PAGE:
First lady Michelle Obama will host the first openly gay National Basketball Association player and survivors of the Boston Marathon bombing as guests during President Obama's State of the Union address Tuesday.

The White House early Monday announced the first round of people who will sit in Michelle Obama's box at the speech, an annual tradition in which the administration tries to highlight high-profile events from the past year.

Among the first lady’s guests: Jason Collins, the NBA player who became the first active gay professional athlete in the United States; Carlos Arredondo and Jeff Bauman, survivors of last April’s Boston bombing; and Gary Bird, fire chief in Moore, Okla., who led the community’s response to a tornado that killed 25 people.

Also attending the speech as a guest of the first lady are Joey Hudy, a 16-year-old intern at Intel, who designed an “extreme marshmallow cannon” at the White House Science Fair in 2012, and Kathy Hollowell-Makle, 2013’s teacher of the year for the District of Columbia Public Schools system.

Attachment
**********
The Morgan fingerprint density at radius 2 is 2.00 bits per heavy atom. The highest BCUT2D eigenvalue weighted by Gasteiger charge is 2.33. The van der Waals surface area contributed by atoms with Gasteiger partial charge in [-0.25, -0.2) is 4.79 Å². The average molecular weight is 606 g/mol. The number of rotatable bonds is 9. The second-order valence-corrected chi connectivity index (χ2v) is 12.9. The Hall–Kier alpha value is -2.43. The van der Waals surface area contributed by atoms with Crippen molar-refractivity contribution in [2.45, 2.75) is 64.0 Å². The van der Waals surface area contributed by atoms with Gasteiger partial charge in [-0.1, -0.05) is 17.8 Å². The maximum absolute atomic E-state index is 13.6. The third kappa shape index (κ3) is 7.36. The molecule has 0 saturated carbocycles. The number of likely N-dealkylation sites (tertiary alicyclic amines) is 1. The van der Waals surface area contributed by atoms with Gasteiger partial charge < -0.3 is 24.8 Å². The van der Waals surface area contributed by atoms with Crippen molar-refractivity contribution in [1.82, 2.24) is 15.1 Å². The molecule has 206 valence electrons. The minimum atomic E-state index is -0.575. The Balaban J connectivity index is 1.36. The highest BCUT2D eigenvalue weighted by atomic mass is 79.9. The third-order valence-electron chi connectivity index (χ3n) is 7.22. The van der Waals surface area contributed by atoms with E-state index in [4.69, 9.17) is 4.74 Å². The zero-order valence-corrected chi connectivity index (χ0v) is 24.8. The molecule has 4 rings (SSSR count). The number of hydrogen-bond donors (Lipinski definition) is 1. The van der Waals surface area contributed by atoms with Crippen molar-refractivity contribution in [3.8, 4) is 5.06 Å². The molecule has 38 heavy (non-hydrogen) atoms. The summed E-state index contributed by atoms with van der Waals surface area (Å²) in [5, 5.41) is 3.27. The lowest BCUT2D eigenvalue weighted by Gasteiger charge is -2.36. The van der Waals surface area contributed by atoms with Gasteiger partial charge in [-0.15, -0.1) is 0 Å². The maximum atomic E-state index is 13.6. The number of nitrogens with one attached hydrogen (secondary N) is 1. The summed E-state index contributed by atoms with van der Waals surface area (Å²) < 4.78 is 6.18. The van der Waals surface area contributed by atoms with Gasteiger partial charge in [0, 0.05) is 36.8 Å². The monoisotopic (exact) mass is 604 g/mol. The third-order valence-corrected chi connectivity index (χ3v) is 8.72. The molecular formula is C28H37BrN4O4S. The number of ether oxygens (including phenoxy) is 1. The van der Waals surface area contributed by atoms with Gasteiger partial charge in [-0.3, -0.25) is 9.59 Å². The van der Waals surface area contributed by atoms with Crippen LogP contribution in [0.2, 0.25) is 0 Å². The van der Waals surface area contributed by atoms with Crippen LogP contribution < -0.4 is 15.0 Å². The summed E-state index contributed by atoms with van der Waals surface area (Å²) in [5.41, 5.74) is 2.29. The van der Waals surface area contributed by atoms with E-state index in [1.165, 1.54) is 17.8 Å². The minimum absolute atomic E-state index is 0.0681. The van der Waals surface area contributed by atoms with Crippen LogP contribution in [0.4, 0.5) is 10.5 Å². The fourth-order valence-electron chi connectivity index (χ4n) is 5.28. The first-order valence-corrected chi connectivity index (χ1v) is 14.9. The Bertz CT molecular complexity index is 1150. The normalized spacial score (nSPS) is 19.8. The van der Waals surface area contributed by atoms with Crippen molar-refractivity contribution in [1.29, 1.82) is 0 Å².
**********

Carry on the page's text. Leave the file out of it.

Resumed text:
Typically, people joining the first lady for the State of the Union are mentioned in the president’s address to the nation.

Last year, Obama waded into the debate over whether Collins, a 12-year NBA veteran, should have come out as gay.

"He seems like a terrific young man, and I told him I couldn't be prouder," Obama said last April of a phone call he made to Collins. "One of the extraordinary measures of progress that we've seen in this country has been the recognition that the LGBT community deserves full equality -- not just partial equality, not just tolerance, but a recognition that they're fully a part of the American family."

Collins was unable to sign with an NBA team this year.

Arredondo, the Boston Marathon spectator famously donning a white cowboy hat, carried the injured Bauman away from the race. Bauman, who lost both of his legs, helped authorities identify the men responsible for the bombing.

Obama's address to Congress on Tuesday will showcase his priorities for the next year, highlighting his blueprint to combat income inequality and ways he plans to sidestep Congress to make progress on a long-stalled agenda.

The White House will release the full list of the first lady's guests before Tuesday's address.